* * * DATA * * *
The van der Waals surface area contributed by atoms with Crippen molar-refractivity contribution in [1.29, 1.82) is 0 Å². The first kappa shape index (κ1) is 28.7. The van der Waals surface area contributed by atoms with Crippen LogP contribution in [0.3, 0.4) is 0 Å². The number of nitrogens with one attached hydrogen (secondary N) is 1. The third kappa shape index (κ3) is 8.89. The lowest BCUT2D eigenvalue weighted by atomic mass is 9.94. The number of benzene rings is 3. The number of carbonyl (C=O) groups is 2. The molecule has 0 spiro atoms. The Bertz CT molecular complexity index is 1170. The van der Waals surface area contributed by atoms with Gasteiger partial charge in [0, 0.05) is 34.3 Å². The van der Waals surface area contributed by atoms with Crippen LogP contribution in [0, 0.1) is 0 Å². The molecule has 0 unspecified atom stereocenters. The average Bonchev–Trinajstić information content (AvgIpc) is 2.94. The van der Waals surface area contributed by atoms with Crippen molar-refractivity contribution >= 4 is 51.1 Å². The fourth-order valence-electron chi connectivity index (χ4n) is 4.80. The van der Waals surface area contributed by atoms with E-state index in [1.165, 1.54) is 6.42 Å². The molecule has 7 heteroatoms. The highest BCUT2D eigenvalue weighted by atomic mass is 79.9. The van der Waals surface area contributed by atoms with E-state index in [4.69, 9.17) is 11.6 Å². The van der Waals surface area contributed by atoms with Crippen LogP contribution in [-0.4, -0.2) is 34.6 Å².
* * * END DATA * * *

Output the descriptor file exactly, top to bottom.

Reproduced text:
The van der Waals surface area contributed by atoms with Crippen molar-refractivity contribution in [1.29, 1.82) is 0 Å². The first kappa shape index (κ1) is 28.7. The van der Waals surface area contributed by atoms with Crippen LogP contribution in [0.3, 0.4) is 0 Å². The number of nitrogens with one attached hydrogen (secondary N) is 1. The third kappa shape index (κ3) is 8.89. The lowest BCUT2D eigenvalue weighted by atomic mass is 9.94. The number of benzene rings is 3. The number of carbonyl (C=O) groups is 2. The molecule has 0 spiro atoms. The Bertz CT molecular complexity index is 1170. The van der Waals surface area contributed by atoms with Gasteiger partial charge in [0, 0.05) is 34.3 Å². The van der Waals surface area contributed by atoms with Crippen LogP contribution in [0, 0.1) is 0 Å². The molecule has 0 unspecified atom stereocenters. The average Bonchev–Trinajstić information content (AvgIpc) is 2.94. The van der Waals surface area contributed by atoms with Crippen molar-refractivity contribution >= 4 is 51.1 Å². The fourth-order valence-electron chi connectivity index (χ4n) is 4.80. The van der Waals surface area contributed by atoms with E-state index in [1.165, 1.54) is 6.42 Å². The molecule has 7 heteroatoms. The highest BCUT2D eigenvalue weighted by atomic mass is 79.9. The van der Waals surface area contributed by atoms with E-state index in [4.69, 9.17) is 11.6 Å². The van der Waals surface area contributed by atoms with Crippen LogP contribution in [-0.4, -0.2) is 34.6 Å².